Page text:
It wasn’t until 1942, when Émile Gagnan adapted the Rouquayrol-Denayrouze apparatus into a regulator and then further adapted it to a diving cylinder.
The self-contained Aerophore diving apparatus was the inspiration for the diving suits Jules Verne described in his famous underwater adventure novel, “20,000 Leagues Under the Sea.”
Interestingly, diving photography was also developed in the late 1800’s. In 1893. Louis Boutan invented the first underwater camera and made the first underwater photographs.
In the late 1800’s industry began to develop high-pressure air and gas cylinders. The works of Paul Bert of France in 1878 and John Scott Haldane of Scotland, explained the physiological effects of water pressure on the body, and are the basis of the majority of modern decompression theories. Technology improvements of compressed air pumps, carbon dioxide scrubbers, regulators, and more were being made at the same time. All combined these have made it possible for people to stay under water for long periods. To compliment these advances, the 1930’s saw the development of fins and masks made out of rubber, with glass inserts for the masks.
Finally, in 1943 Gagnan and Jacques Cousteau patent the first modern demand regulator. This development was a significant step in the development of Scuba, and the beginnings of making diving accessible to the masses.
National Geographic Magazine published an article in 1953 about Cousteau’s underwater archaeology at Grand Congloué Island near Marseille. This was the beginning of public demand on a mass scale for diving gear. In the 1950’s, the sport of diving began to change from breath-hold to mainly scuba and dive stores open up around the US.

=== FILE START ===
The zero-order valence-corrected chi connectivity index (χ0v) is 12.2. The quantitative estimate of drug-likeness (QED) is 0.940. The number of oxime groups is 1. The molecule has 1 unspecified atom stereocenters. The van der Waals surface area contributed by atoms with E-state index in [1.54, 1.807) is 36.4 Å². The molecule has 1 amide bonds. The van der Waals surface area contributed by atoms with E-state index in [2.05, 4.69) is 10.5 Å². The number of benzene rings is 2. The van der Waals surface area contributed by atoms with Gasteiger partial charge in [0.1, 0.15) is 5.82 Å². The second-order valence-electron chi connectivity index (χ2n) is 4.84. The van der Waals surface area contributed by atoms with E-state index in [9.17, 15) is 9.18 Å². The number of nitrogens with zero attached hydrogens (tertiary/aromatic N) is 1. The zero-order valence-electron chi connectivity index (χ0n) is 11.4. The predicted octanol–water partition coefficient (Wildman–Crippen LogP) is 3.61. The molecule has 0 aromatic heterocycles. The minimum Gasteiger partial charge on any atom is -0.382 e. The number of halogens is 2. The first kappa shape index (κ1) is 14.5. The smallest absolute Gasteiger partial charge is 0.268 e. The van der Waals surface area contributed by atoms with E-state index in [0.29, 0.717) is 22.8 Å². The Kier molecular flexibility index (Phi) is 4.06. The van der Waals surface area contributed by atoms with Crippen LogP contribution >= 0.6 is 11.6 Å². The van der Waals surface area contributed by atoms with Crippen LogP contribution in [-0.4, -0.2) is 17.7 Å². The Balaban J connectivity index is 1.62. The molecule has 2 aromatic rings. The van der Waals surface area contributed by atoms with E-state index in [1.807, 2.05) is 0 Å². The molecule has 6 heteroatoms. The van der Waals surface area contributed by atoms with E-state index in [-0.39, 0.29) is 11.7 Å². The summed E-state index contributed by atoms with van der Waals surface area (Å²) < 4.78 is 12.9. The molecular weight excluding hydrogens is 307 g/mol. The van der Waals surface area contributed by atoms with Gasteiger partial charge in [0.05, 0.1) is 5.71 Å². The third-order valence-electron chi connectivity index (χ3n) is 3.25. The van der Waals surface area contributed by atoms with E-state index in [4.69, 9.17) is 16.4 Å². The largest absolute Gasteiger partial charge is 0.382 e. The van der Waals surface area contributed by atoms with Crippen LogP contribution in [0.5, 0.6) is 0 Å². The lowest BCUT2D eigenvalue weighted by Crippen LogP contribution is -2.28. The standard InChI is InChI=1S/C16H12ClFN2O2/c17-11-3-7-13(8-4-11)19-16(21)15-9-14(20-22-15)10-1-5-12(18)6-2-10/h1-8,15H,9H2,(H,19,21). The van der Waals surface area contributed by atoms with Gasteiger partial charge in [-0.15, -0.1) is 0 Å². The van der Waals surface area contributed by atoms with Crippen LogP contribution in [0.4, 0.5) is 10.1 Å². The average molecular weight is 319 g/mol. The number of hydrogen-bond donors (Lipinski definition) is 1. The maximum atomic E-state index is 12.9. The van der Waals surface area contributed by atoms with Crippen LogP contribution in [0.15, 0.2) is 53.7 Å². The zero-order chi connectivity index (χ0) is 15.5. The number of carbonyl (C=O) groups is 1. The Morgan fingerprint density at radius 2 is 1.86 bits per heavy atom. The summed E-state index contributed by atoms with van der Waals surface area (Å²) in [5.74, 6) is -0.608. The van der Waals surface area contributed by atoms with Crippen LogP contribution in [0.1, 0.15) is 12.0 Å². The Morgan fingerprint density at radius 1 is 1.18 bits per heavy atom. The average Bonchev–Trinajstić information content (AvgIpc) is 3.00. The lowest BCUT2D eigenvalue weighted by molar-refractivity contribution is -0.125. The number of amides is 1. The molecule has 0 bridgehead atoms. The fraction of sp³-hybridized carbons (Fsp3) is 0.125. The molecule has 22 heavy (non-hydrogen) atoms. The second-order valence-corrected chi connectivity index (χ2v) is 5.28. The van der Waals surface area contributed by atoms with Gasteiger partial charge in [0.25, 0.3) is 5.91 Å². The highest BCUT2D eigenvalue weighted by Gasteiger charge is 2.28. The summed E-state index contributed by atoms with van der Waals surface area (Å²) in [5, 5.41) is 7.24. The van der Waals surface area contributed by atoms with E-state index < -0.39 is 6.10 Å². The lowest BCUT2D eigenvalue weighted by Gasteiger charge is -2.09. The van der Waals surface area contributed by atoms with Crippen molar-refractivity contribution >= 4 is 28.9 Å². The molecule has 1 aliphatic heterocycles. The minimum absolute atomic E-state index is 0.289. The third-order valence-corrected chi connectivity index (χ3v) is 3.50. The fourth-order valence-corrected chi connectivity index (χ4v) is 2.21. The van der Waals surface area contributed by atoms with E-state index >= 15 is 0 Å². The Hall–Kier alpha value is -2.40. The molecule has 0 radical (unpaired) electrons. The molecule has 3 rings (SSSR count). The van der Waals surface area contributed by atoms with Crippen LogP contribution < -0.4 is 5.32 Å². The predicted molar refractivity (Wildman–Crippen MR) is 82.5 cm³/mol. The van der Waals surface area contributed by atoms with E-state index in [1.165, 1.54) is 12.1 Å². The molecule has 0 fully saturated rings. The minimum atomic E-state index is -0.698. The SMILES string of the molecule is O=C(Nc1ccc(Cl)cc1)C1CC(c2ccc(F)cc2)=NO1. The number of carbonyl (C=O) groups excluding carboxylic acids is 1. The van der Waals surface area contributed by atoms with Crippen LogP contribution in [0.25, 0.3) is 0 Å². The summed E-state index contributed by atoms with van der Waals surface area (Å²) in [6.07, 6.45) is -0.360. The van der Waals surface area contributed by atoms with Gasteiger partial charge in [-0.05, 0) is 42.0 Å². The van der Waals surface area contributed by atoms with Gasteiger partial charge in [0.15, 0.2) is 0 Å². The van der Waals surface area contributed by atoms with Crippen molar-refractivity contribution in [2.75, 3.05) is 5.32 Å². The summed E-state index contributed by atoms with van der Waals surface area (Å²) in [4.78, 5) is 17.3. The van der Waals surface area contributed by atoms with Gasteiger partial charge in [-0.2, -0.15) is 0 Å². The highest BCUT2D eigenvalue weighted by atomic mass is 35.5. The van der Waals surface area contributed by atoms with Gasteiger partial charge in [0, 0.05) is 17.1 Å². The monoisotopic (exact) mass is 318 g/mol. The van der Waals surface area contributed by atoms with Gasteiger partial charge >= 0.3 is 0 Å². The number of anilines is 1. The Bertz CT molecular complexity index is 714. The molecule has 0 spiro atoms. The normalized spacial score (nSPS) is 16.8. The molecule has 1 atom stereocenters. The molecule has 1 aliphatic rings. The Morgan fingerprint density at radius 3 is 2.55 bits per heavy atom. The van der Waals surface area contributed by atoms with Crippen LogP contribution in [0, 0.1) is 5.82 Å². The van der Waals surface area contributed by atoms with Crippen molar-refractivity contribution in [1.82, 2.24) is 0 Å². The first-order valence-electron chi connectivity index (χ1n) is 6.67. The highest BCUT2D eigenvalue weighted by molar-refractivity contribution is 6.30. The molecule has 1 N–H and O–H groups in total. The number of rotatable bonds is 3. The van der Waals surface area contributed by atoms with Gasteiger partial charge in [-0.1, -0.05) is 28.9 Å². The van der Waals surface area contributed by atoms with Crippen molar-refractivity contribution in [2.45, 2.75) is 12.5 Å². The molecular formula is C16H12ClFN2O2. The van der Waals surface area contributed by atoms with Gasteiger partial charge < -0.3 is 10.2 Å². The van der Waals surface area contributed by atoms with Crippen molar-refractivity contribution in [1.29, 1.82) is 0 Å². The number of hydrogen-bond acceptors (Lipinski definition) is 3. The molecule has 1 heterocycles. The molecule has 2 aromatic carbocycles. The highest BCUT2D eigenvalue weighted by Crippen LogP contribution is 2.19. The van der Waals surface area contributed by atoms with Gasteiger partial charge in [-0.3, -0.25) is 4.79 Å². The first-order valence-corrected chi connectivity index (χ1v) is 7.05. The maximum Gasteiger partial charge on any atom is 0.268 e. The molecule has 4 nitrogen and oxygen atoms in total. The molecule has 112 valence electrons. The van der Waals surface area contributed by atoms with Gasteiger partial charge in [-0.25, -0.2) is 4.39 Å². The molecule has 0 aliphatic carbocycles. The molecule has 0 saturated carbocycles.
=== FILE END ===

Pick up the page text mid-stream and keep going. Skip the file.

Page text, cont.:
By the 1970’s, equipment like BCD’s (buoyancy control devices), pressure gauges, and single hose regulators became standard equipment. Dive computers entered the scene in the 1980’s, making the diving experience easy and even more fun.
Today there are two principle types of scuba, open and closed circuit. Recreational divers primarily use the open circuit system, where the air is expired into the water. The closed circuit system utilizes rebreathers. This is where the exhaled air is re-breathed after carbon dioxide is absorbed and oxygen added, creating no bubbles in the water. This is used by military divers, and is now available to recreational divers as well.
The History of Diving Museum is a wonderful place to visit and learn some incredible facts about diving throughout history. Additional information was drawn from the articles: The Early History of Diving by MarineBio, along with A Brief History of Diving: Free Divers, Bells and Helmets Part I
and A Brief History of Diving, part 2: Evolution of the Self-Contained Diver by Dive Training.
Clarice Brough is a team member at Animal-World and has contributed many articles and write-ups.